War

War is one of the great paradoxes of Australia. Why should a people occupying a continent so far from the world’s trouble spots have spent so much of their history dying in often distant wars? It is one of the questions that drew me to the study of Australian history. I am little the wiser after reading this collection of Australian war writing. This is partly bec ...

Many of us would find it as hard as Shaw’s Ladvenu does to think of any good reason for torture. It seems medieval, it is abhorrent, it is internationally illegal, and it doesn’t work. Statements made under torture are legally useless, and their value as intelligence is not much better ...

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The redemptive power of dreams

Colin Golvan

 

Scenes from Village Life
by Amos Oz
Chatto & Windus, $29.95 hb, 265 pp, 9780701185503

 

Amos Oz, who is at the pinnacle of Israeli writing, epitomises the role of writer as a voice of hope, a moral guid ...

Trashing Obama

Dennis Altman

 

The Obama Syndrome: Surrender at Home, War Abroad
by Tariq Ali
Verso, $29.95 pb, 219 pp, 9781844677573

 

Tariq Ali, proclaims the Guardian, ‘has been a leading figure of the international left since the 60s’. ...

Of the fate of Australian prisoners of war in the hands of the Japanese during World War II, the literature – memoir, fiction, history – is voluminous. There were 21,652 of them, of whom thirty-five per cent, or 7780, perished. A good deal has also been written of enemy prisoners – Japanese, German, Italian – who were held in camps in this country, and in pa ...

The title of this new book on the Vietnam War comes from the final verse cycle of Tennyson’s Idylls of the King (1869). As Arthur lies dying, he reflects ‘that we / Shall never more ... Delight our souls with talk of knightly deeds’. This Arthurian borrowing for the title of a book about an obscure battle fought by Australians in Vietnam during the 19 ...

Gallipoli: A Short History by Michael McKernan & Pozières: The Anzac Story by Scott Bennett

by
May 2011, no. 331

Michael McKernan states in his introduction to his short book on Gallipoli that he is dissatisfied with much writing on military history. He writes: ‘Military history is often presented as a thing of maps and statistics, a brutal narrative based on the deployments and motives of commanders with a score sheet of those who performed well and those who failed. In thi ...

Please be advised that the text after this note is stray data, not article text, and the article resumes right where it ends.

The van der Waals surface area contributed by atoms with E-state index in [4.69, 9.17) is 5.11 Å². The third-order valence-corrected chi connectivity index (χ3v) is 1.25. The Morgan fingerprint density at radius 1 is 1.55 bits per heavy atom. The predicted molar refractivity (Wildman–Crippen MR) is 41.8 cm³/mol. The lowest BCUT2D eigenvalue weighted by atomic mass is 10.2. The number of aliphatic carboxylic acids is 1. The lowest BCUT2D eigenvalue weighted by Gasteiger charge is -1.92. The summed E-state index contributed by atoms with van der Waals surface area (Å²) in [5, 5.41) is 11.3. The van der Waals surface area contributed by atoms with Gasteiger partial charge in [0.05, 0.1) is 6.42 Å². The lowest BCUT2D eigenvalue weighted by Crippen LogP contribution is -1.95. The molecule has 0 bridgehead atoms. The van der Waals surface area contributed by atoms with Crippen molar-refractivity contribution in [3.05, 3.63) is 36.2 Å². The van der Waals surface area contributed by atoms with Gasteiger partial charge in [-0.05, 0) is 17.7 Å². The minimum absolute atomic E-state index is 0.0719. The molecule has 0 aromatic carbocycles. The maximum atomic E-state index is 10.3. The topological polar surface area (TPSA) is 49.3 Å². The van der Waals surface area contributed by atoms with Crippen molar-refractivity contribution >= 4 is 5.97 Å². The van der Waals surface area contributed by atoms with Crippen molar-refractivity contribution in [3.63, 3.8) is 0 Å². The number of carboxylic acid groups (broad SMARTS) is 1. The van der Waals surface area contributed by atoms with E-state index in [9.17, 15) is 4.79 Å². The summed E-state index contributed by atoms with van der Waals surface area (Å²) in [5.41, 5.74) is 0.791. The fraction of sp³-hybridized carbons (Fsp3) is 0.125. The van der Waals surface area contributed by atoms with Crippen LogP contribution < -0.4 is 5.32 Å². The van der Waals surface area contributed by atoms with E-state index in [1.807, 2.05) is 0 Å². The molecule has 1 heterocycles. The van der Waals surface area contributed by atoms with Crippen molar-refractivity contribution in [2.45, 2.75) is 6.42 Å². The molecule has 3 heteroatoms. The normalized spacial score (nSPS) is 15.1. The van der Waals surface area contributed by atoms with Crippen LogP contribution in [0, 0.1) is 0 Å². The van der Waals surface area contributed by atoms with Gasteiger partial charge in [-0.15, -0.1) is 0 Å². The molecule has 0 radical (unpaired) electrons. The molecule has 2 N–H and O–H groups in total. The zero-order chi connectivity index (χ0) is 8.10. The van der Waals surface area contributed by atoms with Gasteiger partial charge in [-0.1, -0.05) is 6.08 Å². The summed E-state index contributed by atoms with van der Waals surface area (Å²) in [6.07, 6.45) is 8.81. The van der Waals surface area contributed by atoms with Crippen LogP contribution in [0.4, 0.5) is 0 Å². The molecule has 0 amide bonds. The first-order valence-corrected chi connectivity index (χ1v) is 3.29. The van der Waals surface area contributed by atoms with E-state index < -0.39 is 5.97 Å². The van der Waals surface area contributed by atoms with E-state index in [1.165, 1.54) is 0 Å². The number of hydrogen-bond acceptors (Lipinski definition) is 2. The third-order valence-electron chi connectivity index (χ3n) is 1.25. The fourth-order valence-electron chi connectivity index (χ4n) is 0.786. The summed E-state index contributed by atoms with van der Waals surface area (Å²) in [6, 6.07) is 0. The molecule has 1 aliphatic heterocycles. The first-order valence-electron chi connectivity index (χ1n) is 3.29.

While explorations of Australia at war have never been short on ‘male stories’, the prevalence of the masculine frame may yet increase in coming years as part of the ongoing examination of competing forms of manhood in this country, as evidenced by the upcoming symposium ‘Embattled Men: Masculinity and War’ at the Australian National University. The publicit ...

‘A peculiar bloke, Jack; you never knew him. You couldn’t get close to him.’ Reg Pollard, who was one of the abler members of the Labor Caucus in the 1940s, confessed his puzzlement to Lloyd Ross as Curtin’s biographer gathered personal testimony ...

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In his famous but tendentious 1989 essay ‘The End of History’, the American political scientist Francis Fukuyama argued that ‘we may be witnessing ... not just the end of the Cold War, or the passing of a particular period of post-war history, but the end of history’. A similar proposition might well have been made about Australian military history. By 1989 the great era of Australian military history seemed to have passed. The centrepieces of this era were the two world wars, which were so large, bloody and traumatic that they seemed destined to dominate the subject for many decades to come. What came before – the New Zealand Wars, Sudan, the Boxer Rebellion, and the Boer War – were seen as preliminary or preparatory episodes, or, as the title of one book on Sudan put it, ‘The Rehearsal’. The conflicts that followed World War II were postscripts. The performances and sacrifices of Australians in Korea, Malaya, Borneo, and Vietnam were measured against the earlier experiences of the world wars. All of Australia’s senior commanders in Vietnam had served in World War II, while most of the younger fighters there were the sons of World War II veterans.

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